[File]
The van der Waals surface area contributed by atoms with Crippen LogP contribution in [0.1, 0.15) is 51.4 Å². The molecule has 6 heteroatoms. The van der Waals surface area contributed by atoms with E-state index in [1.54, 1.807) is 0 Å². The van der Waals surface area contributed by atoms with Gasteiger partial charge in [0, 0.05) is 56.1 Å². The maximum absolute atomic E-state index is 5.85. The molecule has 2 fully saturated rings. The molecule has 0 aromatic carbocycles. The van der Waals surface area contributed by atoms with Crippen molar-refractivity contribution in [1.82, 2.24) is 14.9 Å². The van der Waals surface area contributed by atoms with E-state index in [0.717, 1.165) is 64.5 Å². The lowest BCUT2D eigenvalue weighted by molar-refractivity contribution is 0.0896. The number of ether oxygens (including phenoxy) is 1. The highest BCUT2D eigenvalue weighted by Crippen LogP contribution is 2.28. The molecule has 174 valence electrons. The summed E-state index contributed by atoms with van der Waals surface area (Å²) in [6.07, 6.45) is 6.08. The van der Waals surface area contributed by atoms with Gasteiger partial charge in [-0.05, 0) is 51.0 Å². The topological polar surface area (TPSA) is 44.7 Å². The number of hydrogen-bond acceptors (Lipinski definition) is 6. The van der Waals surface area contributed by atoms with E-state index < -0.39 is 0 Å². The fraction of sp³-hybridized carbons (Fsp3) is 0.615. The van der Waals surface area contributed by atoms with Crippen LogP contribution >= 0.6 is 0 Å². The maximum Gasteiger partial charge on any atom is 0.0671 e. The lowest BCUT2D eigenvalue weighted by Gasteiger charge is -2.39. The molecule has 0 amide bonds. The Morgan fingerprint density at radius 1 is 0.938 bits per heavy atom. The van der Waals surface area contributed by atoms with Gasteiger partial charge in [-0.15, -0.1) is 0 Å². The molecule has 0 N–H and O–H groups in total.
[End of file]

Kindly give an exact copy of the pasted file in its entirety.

The van der Waals surface area contributed by atoms with Crippen LogP contribution in [0.1, 0.15) is 51.4 Å². The molecule has 6 heteroatoms. The van der Waals surface area contributed by atoms with E-state index in [1.54, 1.807) is 0 Å². The van der Waals surface area contributed by atoms with Gasteiger partial charge in [0, 0.05) is 56.1 Å². The maximum absolute atomic E-state index is 5.85. The molecule has 2 fully saturated rings. The molecule has 0 aromatic carbocycles. The van der Waals surface area contributed by atoms with Crippen molar-refractivity contribution in [1.82, 2.24) is 14.9 Å². The van der Waals surface area contributed by atoms with E-state index in [0.717, 1.165) is 64.5 Å². The lowest BCUT2D eigenvalue weighted by molar-refractivity contribution is 0.0896. The number of ether oxygens (including phenoxy) is 1. The highest BCUT2D eigenvalue weighted by Crippen LogP contribution is 2.28. The molecule has 174 valence electrons. The summed E-state index contributed by atoms with van der Waals surface area (Å²) in [6.07, 6.45) is 6.08. The van der Waals surface area contributed by atoms with Gasteiger partial charge in [-0.05, 0) is 51.0 Å². The topological polar surface area (TPSA) is 44.7 Å². The number of hydrogen-bond acceptors (Lipinski definition) is 6. The van der Waals surface area contributed by atoms with E-state index < -0.39 is 0 Å². The fraction of sp³-hybridized carbons (Fsp3) is 0.615. The van der Waals surface area contributed by atoms with Crippen LogP contribution >= 0.6 is 0 Å². The maximum Gasteiger partial charge on any atom is 0.0671 e. The lowest BCUT2D eigenvalue weighted by Gasteiger charge is -2.39. The molecule has 0 amide bonds. The Morgan fingerprint density at radius 1 is 0.938 bits per heavy atom. The van der Waals surface area contributed by atoms with Gasteiger partial charge in [-0.15, -0.1) is 0 Å². The molecule has 0 N–H and O–H groups in total.